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The Purple Tide

The student news site of Chantilly High School (Chantilly, VA)

The Purple Tide

The student news site of Chantilly High School (Chantilly, VA)

The Purple Tide

Students reach for weekend grab bags

A+weekend+grab+bag+trades+hands+in+the+parent+liaisons%E2%80%99+office+on+Dec.+8+at+2%3A30+p.m.
Delaney Brooks
A weekend grab bag trades hands in the parent liaisons’ office on Dec. 8 at 2:30 p.m.

On any given Friday afternoon, about 60 students leave their seventh or eighth period classes to pay a quick visit to the parent liaisons’ office. The students are handed a paper bag and choose items from the shelves of food that line the walls around them. 

Developed by a former social worker, CHS’s weekend grab bags are now primarily social worker Nick Thayer’s responsibility, though he doesn’t manage the project alone. Other social workers, parent liaisons, volunteers from outside FCPS and others all pitch in.

Since no funding is allocated by the district to this program, all resources are donated. CHS receives weekly deliveries from Western Fairfax Christian Ministry (WFCM) and about every other month from Food For Neighbors, a local food donation service. In addition, to kick off their involvement with the program, WFCM donated their 11th fridge to a FCPS school and it sits in the office today. WFCM uses money from a grant specific to this program to both purchase and stock its fridges.

While there are some recurring items that appear in most grab bags, Mason works to incorporate variety in his shopping list. Because of his close work with school officials, he has the opportunity to take feedback on the items he supplies. 

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“We try to keep some type of milk on the list, fresh fruit and we rotate between cheese sticks and yogurt,” Mason said. “But we also do other items throughout the year, maybe like individual pizzas or deli meat to try to give it a little bit of variety. It is a team effort, but I do have input since I get to see some of the counselors and family liaisons and so we try to coordinate and see what students want.” 

We found that this was the most effective way to make sure the food was getting to the students that needed it.”

— Social worker Nick Thayer

Once the food is delivered, CHS social workers, parent liaisons and former liaison, current college and career specialist, Margarita Rodriguez work together to sort food by category and prepare grab bags.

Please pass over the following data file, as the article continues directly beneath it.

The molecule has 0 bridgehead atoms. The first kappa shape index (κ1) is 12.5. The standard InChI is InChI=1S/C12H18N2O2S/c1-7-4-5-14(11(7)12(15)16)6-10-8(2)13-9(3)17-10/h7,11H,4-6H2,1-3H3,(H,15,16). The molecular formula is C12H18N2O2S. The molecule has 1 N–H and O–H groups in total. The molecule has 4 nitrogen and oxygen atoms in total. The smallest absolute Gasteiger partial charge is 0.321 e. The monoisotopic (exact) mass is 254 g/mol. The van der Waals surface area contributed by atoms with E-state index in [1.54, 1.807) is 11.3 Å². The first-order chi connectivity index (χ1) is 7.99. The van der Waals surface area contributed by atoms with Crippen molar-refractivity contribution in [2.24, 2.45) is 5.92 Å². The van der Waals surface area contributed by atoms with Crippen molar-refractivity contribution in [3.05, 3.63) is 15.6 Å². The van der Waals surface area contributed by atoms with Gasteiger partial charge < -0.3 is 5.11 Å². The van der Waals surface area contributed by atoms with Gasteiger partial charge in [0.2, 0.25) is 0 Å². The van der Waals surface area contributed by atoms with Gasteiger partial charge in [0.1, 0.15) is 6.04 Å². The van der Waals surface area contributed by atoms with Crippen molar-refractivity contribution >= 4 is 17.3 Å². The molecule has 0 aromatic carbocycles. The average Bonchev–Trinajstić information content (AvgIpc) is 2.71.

“My role in that was to be present during the weekend grab bag and to speak to families about the weekend grab bag and have them not only see the place but make sure their student knew about the weekend grab bag,” Rodriguez said. 

Then, Thayer writes passes for that week’s grab bag recipients which rotate by grade level. He allows teachers the freedom to determine what time students should use their passes based on that day’s lesson plan. 

“We try to get to everybody in Chantilly because we don’t want there to be a stigma and we don’t want people to know who our lower-income students are,” Thayer said. “That being said, there are students who have requested to come and get one more often, so we set times for them to come when the rest of the students are not, so they don’t feel any shame for being low-income or anything like that.”

Thayer schedules for grab bag pickup to take place starting at 2:30 p.m. He says recommendations from other schools led him to avoid doing so at dismissal so all students who needed them would remember to snag a grab bag. 

“Students would just forget or they would have after school commitments,” Thayer said. “Once that final bell rings, students’ minds go to a different place. So we found that this was the most effective way to make sure the food was getting to the students that needed it.”

Social worker Nick Thayer organizes shelf-stable foods in preparation for weekend grab bag pickup on Dec. 8. (Delaney Brooks)

After a busy week of work, grab bag curators take the last 30 minutes of their Fridays to interact with their students as they come to grab their bags. Rodriguez says the time is a nice break from the stress of school when she can focus just on connecting with students. 

“It’s actually my favorite time of the week and Mr. Thayer and I, we love to be part of this every Friday afternoon just because it’s a moment where we get to meet the kids and see them in a different light,” Rodriguez said. “We chat about the weekend, we chat about your week, so it’s a moment and a time and a place where we don’t always have to be that staff member and student. It makes them feel comfortable and we are able to build that connection with students and make them feel comfortable enough to express whatever they’re going through.”

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About the Contributor
Delaney Brooks, Features Editor
Delaney is a junior in her third year with The Purple Tide. She’s thrilled to edit the features section this year and plans to pursue journalism as a career. When she’s not writing articles or working on broadcast segments for The Knightly News, Delaney’s probably listening to Green Day, Dear And The Headlights or some other alternative band. You may also find her up in the air on the aerial silks, dance trapeze or lyra.
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